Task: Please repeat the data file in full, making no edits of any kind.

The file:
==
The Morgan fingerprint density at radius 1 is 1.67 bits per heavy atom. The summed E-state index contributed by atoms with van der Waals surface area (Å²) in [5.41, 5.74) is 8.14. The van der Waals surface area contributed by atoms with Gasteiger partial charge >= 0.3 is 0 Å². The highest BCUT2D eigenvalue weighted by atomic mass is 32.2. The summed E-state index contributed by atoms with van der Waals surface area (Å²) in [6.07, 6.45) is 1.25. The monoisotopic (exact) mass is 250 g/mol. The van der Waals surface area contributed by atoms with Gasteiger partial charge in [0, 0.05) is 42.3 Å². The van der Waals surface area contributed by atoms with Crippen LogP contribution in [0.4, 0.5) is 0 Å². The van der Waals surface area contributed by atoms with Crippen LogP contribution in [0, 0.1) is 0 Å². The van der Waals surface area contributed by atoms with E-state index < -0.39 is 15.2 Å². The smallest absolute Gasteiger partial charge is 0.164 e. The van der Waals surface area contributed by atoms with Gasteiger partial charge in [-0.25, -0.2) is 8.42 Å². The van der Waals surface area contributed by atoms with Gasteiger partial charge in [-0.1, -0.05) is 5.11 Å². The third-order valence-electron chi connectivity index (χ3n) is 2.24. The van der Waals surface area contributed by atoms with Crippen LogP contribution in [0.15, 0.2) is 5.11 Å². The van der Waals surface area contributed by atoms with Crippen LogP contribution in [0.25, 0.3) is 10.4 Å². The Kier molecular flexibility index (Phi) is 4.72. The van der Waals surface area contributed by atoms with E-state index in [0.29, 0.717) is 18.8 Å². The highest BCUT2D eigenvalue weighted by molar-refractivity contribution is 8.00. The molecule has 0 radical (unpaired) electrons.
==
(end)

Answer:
The Morgan fingerprint density at radius 1 is 1.67 bits per heavy atom. The summed E-state index contributed by atoms with van der Waals surface area (Å²) in [5.41, 5.74) is 8.14. The van der Waals surface area contributed by atoms with Gasteiger partial charge >= 0.3 is 0 Å². The highest BCUT2D eigenvalue weighted by atomic mass is 32.2. The summed E-state index contributed by atoms with van der Waals surface area (Å²) in [6.07, 6.45) is 1.25. The monoisotopic (exact) mass is 250 g/mol. The van der Waals surface area contributed by atoms with Gasteiger partial charge in [0, 0.05) is 42.3 Å². The van der Waals surface area contributed by atoms with Crippen LogP contribution in [0.4, 0.5) is 0 Å². The van der Waals surface area contributed by atoms with Crippen LogP contribution in [0, 0.1) is 0 Å². The van der Waals surface area contributed by atoms with E-state index < -0.39 is 15.2 Å². The smallest absolute Gasteiger partial charge is 0.164 e. The van der Waals surface area contributed by atoms with Gasteiger partial charge in [-0.25, -0.2) is 8.42 Å². The van der Waals surface area contributed by atoms with Gasteiger partial charge in [-0.1, -0.05) is 5.11 Å². The third-order valence-electron chi connectivity index (χ3n) is 2.24. The van der Waals surface area contributed by atoms with Crippen LogP contribution in [0.15, 0.2) is 5.11 Å². The van der Waals surface area contributed by atoms with Crippen LogP contribution in [0.25, 0.3) is 10.4 Å². The Kier molecular flexibility index (Phi) is 4.72. The van der Waals surface area contributed by atoms with E-state index in [0.29, 0.717) is 18.8 Å². The highest BCUT2D eigenvalue weighted by molar-refractivity contribution is 8.00. The molecule has 0 radical (unpaired) electrons.